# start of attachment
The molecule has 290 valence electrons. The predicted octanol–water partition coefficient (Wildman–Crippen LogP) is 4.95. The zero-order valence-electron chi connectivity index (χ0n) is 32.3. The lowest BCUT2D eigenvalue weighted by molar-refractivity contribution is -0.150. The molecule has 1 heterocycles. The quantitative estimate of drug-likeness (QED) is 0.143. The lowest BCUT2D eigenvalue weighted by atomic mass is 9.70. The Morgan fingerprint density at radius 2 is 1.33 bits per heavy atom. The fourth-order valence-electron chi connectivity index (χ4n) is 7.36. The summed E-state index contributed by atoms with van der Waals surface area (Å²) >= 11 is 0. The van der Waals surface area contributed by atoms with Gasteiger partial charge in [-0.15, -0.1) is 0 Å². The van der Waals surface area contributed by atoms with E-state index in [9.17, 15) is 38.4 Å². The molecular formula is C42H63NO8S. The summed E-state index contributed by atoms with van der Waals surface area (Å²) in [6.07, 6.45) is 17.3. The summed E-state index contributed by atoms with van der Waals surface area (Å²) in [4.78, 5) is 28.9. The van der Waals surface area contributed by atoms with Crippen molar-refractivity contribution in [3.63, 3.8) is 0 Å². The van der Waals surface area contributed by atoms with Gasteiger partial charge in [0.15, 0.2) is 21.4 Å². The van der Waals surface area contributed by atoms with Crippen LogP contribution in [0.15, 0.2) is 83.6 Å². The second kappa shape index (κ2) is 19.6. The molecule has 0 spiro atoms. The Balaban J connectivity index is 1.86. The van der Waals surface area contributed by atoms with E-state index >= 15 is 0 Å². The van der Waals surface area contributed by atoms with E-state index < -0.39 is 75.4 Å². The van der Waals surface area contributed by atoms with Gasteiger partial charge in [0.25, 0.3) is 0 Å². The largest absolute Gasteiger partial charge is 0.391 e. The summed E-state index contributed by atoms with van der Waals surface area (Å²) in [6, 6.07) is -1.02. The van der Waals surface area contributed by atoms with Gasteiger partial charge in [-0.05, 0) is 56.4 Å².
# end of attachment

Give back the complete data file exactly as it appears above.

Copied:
The molecule has 290 valence electrons. The predicted octanol–water partition coefficient (Wildman–Crippen LogP) is 4.95. The zero-order valence-electron chi connectivity index (χ0n) is 32.3. The lowest BCUT2D eigenvalue weighted by molar-refractivity contribution is -0.150. The molecule has 1 heterocycles. The quantitative estimate of drug-likeness (QED) is 0.143. The lowest BCUT2D eigenvalue weighted by atomic mass is 9.70. The Morgan fingerprint density at radius 2 is 1.33 bits per heavy atom. The fourth-order valence-electron chi connectivity index (χ4n) is 7.36. The summed E-state index contributed by atoms with van der Waals surface area (Å²) >= 11 is 0. The van der Waals surface area contributed by atoms with Gasteiger partial charge in [-0.15, -0.1) is 0 Å². The van der Waals surface area contributed by atoms with E-state index in [9.17, 15) is 38.4 Å². The molecular formula is C42H63NO8S. The summed E-state index contributed by atoms with van der Waals surface area (Å²) in [6.07, 6.45) is 17.3. The summed E-state index contributed by atoms with van der Waals surface area (Å²) in [4.78, 5) is 28.9. The van der Waals surface area contributed by atoms with Crippen molar-refractivity contribution in [3.63, 3.8) is 0 Å². The van der Waals surface area contributed by atoms with Gasteiger partial charge in [0.15, 0.2) is 21.4 Å². The van der Waals surface area contributed by atoms with Crippen LogP contribution in [0.15, 0.2) is 83.6 Å². The second kappa shape index (κ2) is 19.6. The molecule has 0 spiro atoms. The Balaban J connectivity index is 1.86. The van der Waals surface area contributed by atoms with E-state index >= 15 is 0 Å². The van der Waals surface area contributed by atoms with E-state index < -0.39 is 75.4 Å². The van der Waals surface area contributed by atoms with Gasteiger partial charge in [0.25, 0.3) is 0 Å². The largest absolute Gasteiger partial charge is 0.391 e. The summed E-state index contributed by atoms with van der Waals surface area (Å²) in [6, 6.07) is -1.02. The van der Waals surface area contributed by atoms with Gasteiger partial charge in [-0.05, 0) is 56.4 Å².